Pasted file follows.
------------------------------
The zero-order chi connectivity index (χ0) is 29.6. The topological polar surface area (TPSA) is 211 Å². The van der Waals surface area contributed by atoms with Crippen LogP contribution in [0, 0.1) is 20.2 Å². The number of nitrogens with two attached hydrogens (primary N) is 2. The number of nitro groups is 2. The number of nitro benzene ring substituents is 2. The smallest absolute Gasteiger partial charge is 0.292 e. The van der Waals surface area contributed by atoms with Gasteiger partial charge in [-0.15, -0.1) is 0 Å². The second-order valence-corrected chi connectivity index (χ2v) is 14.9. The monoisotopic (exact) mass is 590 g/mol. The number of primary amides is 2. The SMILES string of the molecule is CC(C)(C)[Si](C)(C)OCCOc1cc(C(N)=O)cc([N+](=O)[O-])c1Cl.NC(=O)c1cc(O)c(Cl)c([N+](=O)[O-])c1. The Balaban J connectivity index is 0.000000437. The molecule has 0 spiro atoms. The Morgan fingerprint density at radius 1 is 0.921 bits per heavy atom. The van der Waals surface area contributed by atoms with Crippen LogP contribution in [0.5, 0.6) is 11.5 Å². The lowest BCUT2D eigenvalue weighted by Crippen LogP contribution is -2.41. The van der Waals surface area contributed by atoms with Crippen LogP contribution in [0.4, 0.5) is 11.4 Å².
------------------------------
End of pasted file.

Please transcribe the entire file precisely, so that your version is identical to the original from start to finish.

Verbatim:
The zero-order chi connectivity index (χ0) is 29.6. The topological polar surface area (TPSA) is 211 Å². The van der Waals surface area contributed by atoms with Crippen LogP contribution in [0, 0.1) is 20.2 Å². The number of nitrogens with two attached hydrogens (primary N) is 2. The number of nitro groups is 2. The number of nitro benzene ring substituents is 2. The smallest absolute Gasteiger partial charge is 0.292 e. The van der Waals surface area contributed by atoms with Gasteiger partial charge in [-0.15, -0.1) is 0 Å². The second-order valence-corrected chi connectivity index (χ2v) is 14.9. The monoisotopic (exact) mass is 590 g/mol. The number of primary amides is 2. The SMILES string of the molecule is CC(C)(C)[Si](C)(C)OCCOc1cc(C(N)=O)cc([N+](=O)[O-])c1Cl.NC(=O)c1cc(O)c(Cl)c([N+](=O)[O-])c1. The Balaban J connectivity index is 0.000000437. The molecule has 0 spiro atoms. The Morgan fingerprint density at radius 1 is 0.921 bits per heavy atom. The van der Waals surface area contributed by atoms with Crippen LogP contribution in [0.5, 0.6) is 11.5 Å². The lowest BCUT2D eigenvalue weighted by Crippen LogP contribution is -2.41. The van der Waals surface area contributed by atoms with Crippen LogP contribution in [0.4, 0.5) is 11.4 Å².